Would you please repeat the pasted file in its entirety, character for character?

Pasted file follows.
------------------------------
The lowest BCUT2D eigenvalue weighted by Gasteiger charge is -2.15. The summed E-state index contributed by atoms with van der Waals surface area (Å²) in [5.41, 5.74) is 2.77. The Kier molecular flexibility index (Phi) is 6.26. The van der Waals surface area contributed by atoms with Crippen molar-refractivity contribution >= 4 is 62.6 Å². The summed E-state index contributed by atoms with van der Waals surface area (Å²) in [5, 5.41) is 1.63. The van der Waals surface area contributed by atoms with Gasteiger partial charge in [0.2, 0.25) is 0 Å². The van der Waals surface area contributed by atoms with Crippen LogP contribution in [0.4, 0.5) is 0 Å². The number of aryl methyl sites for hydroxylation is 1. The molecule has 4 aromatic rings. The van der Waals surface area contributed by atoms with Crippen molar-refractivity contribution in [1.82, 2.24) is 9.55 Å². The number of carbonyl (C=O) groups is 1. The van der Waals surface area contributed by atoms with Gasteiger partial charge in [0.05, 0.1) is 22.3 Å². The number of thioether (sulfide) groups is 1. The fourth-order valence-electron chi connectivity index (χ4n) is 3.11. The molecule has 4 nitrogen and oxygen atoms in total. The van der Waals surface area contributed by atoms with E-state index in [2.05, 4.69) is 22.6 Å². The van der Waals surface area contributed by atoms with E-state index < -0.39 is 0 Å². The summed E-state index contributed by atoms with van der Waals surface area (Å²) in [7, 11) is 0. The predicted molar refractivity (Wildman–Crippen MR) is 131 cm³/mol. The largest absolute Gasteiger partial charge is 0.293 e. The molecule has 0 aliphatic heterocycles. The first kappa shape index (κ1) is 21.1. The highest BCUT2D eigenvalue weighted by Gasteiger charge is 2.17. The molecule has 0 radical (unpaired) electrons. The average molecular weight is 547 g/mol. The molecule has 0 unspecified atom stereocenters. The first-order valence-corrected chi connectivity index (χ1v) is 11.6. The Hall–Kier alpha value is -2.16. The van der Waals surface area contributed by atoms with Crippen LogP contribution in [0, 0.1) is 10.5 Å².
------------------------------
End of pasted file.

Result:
The lowest BCUT2D eigenvalue weighted by Gasteiger charge is -2.15. The summed E-state index contributed by atoms with van der Waals surface area (Å²) in [5.41, 5.74) is 2.77. The Kier molecular flexibility index (Phi) is 6.26. The van der Waals surface area contributed by atoms with Crippen molar-refractivity contribution >= 4 is 62.6 Å². The summed E-state index contributed by atoms with van der Waals surface area (Å²) in [5, 5.41) is 1.63. The van der Waals surface area contributed by atoms with Gasteiger partial charge in [0.2, 0.25) is 0 Å². The van der Waals surface area contributed by atoms with Crippen LogP contribution in [0.4, 0.5) is 0 Å². The number of aryl methyl sites for hydroxylation is 1. The molecule has 4 aromatic rings. The van der Waals surface area contributed by atoms with Crippen molar-refractivity contribution in [1.82, 2.24) is 9.55 Å². The number of carbonyl (C=O) groups is 1. The van der Waals surface area contributed by atoms with Gasteiger partial charge in [0.05, 0.1) is 22.3 Å². The number of thioether (sulfide) groups is 1. The fourth-order valence-electron chi connectivity index (χ4n) is 3.11. The molecule has 4 nitrogen and oxygen atoms in total. The van der Waals surface area contributed by atoms with E-state index in [2.05, 4.69) is 22.6 Å². The van der Waals surface area contributed by atoms with E-state index < -0.39 is 0 Å². The summed E-state index contributed by atoms with van der Waals surface area (Å²) in [7, 11) is 0. The predicted molar refractivity (Wildman–Crippen MR) is 131 cm³/mol. The largest absolute Gasteiger partial charge is 0.293 e. The molecule has 0 aliphatic heterocycles. The first kappa shape index (κ1) is 21.1. The highest BCUT2D eigenvalue weighted by Gasteiger charge is 2.17. The molecule has 0 radical (unpaired) electrons. The average molecular weight is 547 g/mol. The molecule has 0 unspecified atom stereocenters. The first-order valence-corrected chi connectivity index (χ1v) is 11.6. The Hall–Kier alpha value is -2.16. The van der Waals surface area contributed by atoms with Crippen LogP contribution in [0, 0.1) is 10.5 Å².